When a young person is shot or killed in Denver, the impact goes well beyond the individual who triggered the bullet and the person it strikes.
"It very much affects everyone around that violence," says Maritza Valenzuela, youth health manager for Denver Public Health, whose new report about gun-related bloodshed and metro-area youth is the most comprehensive study on the subject done in the Mile High City to date. "These shootings have ripple effects that include the families, the young people who knew them, the neighborhood and even the community as a whole. There's a process of community trauma that can actually disempower — take some of the power away from — that community."
In addition, she goes on, "young people who witness violence are much more likely to be involved in violence later in their life, and it can have an immediate effect on them. We've spoken to young men in the East Colfax neighborhood who were afraid to go outside because of shootings. They talked about not wanting their little sister to go outside. They basically had to stay in their apartment because they didn't feel safe, and hearing that is really shocking to me."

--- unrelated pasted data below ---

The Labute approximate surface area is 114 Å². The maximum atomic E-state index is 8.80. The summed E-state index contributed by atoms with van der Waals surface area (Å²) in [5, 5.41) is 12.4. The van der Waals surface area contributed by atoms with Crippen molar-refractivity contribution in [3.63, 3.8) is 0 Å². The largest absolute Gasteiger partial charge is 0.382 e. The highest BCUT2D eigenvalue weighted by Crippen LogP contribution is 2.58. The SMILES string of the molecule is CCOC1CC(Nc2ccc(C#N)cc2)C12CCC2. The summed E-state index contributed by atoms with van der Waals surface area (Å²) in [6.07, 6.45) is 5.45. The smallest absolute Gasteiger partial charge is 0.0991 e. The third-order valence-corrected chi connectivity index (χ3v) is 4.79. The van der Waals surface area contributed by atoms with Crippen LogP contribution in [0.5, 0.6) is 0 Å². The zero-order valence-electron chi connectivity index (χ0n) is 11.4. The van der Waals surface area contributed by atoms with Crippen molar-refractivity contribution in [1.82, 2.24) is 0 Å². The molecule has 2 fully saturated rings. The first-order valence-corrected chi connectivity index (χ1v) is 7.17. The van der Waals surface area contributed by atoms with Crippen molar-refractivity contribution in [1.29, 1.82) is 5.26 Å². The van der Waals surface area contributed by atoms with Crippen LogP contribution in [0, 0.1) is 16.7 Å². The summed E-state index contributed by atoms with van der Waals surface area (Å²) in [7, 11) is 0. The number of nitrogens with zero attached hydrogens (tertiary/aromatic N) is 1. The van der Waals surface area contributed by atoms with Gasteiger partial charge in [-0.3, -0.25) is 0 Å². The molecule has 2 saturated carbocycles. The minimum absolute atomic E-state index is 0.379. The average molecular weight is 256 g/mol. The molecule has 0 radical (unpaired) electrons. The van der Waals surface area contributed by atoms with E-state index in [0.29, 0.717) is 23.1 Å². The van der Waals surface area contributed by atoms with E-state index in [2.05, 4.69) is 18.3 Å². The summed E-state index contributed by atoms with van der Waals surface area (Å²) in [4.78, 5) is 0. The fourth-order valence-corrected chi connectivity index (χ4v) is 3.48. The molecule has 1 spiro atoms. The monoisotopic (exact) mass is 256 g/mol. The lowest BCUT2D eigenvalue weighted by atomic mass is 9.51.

This reaction is understandable given the findings of the report. Data shows that around 700 young people, defined as those under age 25, were killed or injured by guns or were the victims of gun-related crimes per annum in Denver over recent years. From 2012 to 2017, the period covered by the analysis, 74 youths died in Denver by gun — and for each one of those cases, seven others were injured badly enough to need medical attention. Over that span, 311 young people wound up in Denver emergency rooms and 175 were hospitalized as a result of injuries from guns.
Other findings demonstrate major disconnects related to the ethnicity of crime victims. The report divulges that 45 percent were Hispanic, precisely matching the percentage of Denver's overall population filled by the group. But while whites make up 38 percent of the folks who live in Denver, they constituted just 23 percent of those who experienced crime. Conversely, blacks represented only 12 percent of the local citizenry but 29 percent of victims.
"When you look at how small the black population is in Denver, the disparity really becomes clear," Valenzuela says.
Likewise, she allows, "some communities are affected by gun violence more than others," as depicted in the following Denver neighborhood map.
The graphics show a higher density of gun crimes in neighborhoods that have traditionally been home to people of color, including Montbello, Green Valley Ranch, the East Colfax area, Five Points, Cole and Whittier, where gang activity remains an issue.